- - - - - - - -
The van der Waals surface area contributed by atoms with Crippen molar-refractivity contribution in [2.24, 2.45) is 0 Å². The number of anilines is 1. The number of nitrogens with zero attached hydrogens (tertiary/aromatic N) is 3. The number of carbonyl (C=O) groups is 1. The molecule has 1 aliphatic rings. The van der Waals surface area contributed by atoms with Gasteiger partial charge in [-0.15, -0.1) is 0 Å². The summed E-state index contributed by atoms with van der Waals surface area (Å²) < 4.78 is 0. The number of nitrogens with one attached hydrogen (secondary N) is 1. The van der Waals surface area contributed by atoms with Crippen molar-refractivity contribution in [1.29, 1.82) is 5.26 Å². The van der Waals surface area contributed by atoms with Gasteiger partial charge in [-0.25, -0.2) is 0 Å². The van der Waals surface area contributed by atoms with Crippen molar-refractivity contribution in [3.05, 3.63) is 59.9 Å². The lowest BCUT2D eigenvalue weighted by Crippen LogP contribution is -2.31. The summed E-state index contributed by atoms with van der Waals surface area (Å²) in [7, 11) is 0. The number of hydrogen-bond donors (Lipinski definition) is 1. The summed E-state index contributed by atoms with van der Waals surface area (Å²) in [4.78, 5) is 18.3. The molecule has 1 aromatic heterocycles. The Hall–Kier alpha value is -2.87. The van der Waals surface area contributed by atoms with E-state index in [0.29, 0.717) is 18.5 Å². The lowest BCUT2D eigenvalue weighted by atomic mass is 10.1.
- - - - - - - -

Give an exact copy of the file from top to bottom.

The van der Waals surface area contributed by atoms with Crippen molar-refractivity contribution in [2.24, 2.45) is 0 Å². The number of anilines is 1. The number of nitrogens with zero attached hydrogens (tertiary/aromatic N) is 3. The number of carbonyl (C=O) groups is 1. The molecule has 1 aliphatic rings. The van der Waals surface area contributed by atoms with Gasteiger partial charge in [-0.15, -0.1) is 0 Å². The summed E-state index contributed by atoms with van der Waals surface area (Å²) < 4.78 is 0. The number of nitrogens with one attached hydrogen (secondary N) is 1. The van der Waals surface area contributed by atoms with Crippen molar-refractivity contribution in [1.29, 1.82) is 5.26 Å². The van der Waals surface area contributed by atoms with Gasteiger partial charge in [-0.25, -0.2) is 0 Å². The van der Waals surface area contributed by atoms with Crippen molar-refractivity contribution in [3.05, 3.63) is 59.9 Å². The lowest BCUT2D eigenvalue weighted by Crippen LogP contribution is -2.31. The summed E-state index contributed by atoms with van der Waals surface area (Å²) in [7, 11) is 0. The number of hydrogen-bond donors (Lipinski definition) is 1. The summed E-state index contributed by atoms with van der Waals surface area (Å²) in [4.78, 5) is 18.3. The molecule has 1 aromatic heterocycles. The Hall–Kier alpha value is -2.87. The van der Waals surface area contributed by atoms with E-state index in [0.29, 0.717) is 18.5 Å². The lowest BCUT2D eigenvalue weighted by atomic mass is 10.1.